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Monday, August 26, 2013

FEMA and NJ: A Tale of Pretty Much Nothing, Part I - A Libertarian Primer

To those of you new to RBL&OS I am from New Jersey, which is odd considering I am a minarchist libertarian who believes in individual rights and personal responsibility, because based on their voting history for the past 50 years, New Jerseyans obviously feel they need people who are incapable of employment in the private sector (politicians) to wipe their butts for them.
It is also sad.
But anyway, this week we're going to talk about Hurricane Sandy, FEMA, insurance, and why we still talk about Katrina eight years later, but Hurricane Sandy is no longer interesting to the rest of America.

Before we start on all of that, we need to refresh ourselves on the minarchist libertarian view of people, property rights and what our relationship to our government is supposed to be.
Let's assume that all of you people believe America grants you the right to own property.

Ownership is defined as the "right, act, or state of possessing something."

Now let's assume that you all are not farmers (even if you are) and that you don't live on a farm (even if you do.

Let's introduce our characters:
Bessie is the cow you would like to buy so you
can start giving extremely fresh milk to your kids.
The role of Bessie will be played by Bessie.
The role of "the government" will be played by
a black white guy with no real world or job
experience who has duped millions of people
into believing he is special.
The role of "property" will be played by your house. Find it on Google Earth, like the rest of the world does when they want to look at your house.
The role of "you" will be played, convincingly I might add, by you. Come on, you told all of your Facebook friends what you ate for lunch today, so stop being so shy.
The Story
Now, go buy Bessie and tie her up in your yard, somewhere between the swimming pool you needed a permit for and the deck you needed a permit for. Don't worry about tying a good knot because ol' Bessie will be safe behind the fence you needed a permit to install.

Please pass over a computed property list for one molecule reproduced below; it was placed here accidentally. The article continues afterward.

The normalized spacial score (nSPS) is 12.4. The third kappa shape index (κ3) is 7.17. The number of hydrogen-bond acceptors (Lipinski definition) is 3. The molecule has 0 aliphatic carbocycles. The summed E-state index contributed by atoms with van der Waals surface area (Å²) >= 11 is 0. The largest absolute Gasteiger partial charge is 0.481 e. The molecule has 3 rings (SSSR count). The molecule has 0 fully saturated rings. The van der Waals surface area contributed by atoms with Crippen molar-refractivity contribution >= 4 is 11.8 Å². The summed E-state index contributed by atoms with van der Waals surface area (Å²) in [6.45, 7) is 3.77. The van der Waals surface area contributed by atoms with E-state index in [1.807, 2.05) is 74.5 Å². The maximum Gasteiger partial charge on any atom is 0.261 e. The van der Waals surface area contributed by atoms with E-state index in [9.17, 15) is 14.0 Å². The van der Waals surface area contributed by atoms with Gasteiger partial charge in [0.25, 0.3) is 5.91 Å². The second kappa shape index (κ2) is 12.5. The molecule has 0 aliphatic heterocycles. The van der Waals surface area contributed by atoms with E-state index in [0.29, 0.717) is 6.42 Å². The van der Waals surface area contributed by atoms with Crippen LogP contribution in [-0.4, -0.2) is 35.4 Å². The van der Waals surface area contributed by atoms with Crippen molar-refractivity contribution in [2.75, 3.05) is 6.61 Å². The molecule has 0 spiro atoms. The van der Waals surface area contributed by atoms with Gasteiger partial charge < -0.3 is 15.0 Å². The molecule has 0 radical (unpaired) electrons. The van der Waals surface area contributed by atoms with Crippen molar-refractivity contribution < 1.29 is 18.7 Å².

Oh wait. Silly us! You can't just go buy a cow and put her in your backyard. There are laws and regulations against livestock ownership if you don't live on a farm.
You don't own your property. The government does. You are merely a serf to the government, a sharecropper that lives on the government's land at their pleasure. You are just like all of the generations before you who handed over their freedom to be protected by people who are no better at protecting you than you are.
The Moral
The system is wrong, and we continue to allow it to be wrong.
How This Connects To Hurricane Sandy
I believe you should be able to build your house wherever you want, as long as you own the property. I also believe that if you build your house in a city that is below sea level, or in a place that is subject to sea level when a storm comes and makes sea level be your living room, then that's your problem, not mine. With less regulation, more companies would offer better, cheaper, insurance for those of you who insist on living where I can't afford to live, so shut up about insurance companies, (and anyway, we'll harangue them later this week).
The problem with my worldview is we have developed a system that forces us into servitude to our government through excessive taxation and over-regulation in return for the government's promise that if we have a problem (like sea level in our living room) the government will fix it for us. The problem is we have been conditioned into believing this pile of lies in spite of constant evidence to the contrary.
I also believe you should not be compelled to wear a seat belt, but that if you wreck your car and bounce around inside of it like a pinball, that is also your problem (I wear a seatbelt as a result of several real-life experiences with bouncing around inside a car). But again, the system has evolved into one of safety nets held up by noodniks who claim they know what's best for us while they insist on getting a full taxpayer-funded pension after 20 years on the job.
Lest you think I am a heartless bastard, I've spent the past 10 months working to raise money and help my neighbors who were affected by Hurricane Sandy (explaining the lack of content here lately). Not because the government told me to, but because it's the right thing to dobeing a willing participant in "society" I am obligated to help make "society" better, in spite of the roadblocks thrown in my way by an ever over-reaching government.
The problem, as we shall see this week, is we have handed our lives over to an inept, uncaring, ineffectual government with no intention of keeping its promise to take care of us, that has also left us too broke to fend for ourselves.
That my friends is why I am a minarchist libertarian, and why I have such intellectual pity for those of you who are too afraid to step out of the shadow of government and live your lives as nature, or God, or whatever, intended.
Tomorrow: I share a letter I received from FEMA that directly contradicts my personal experience with them.

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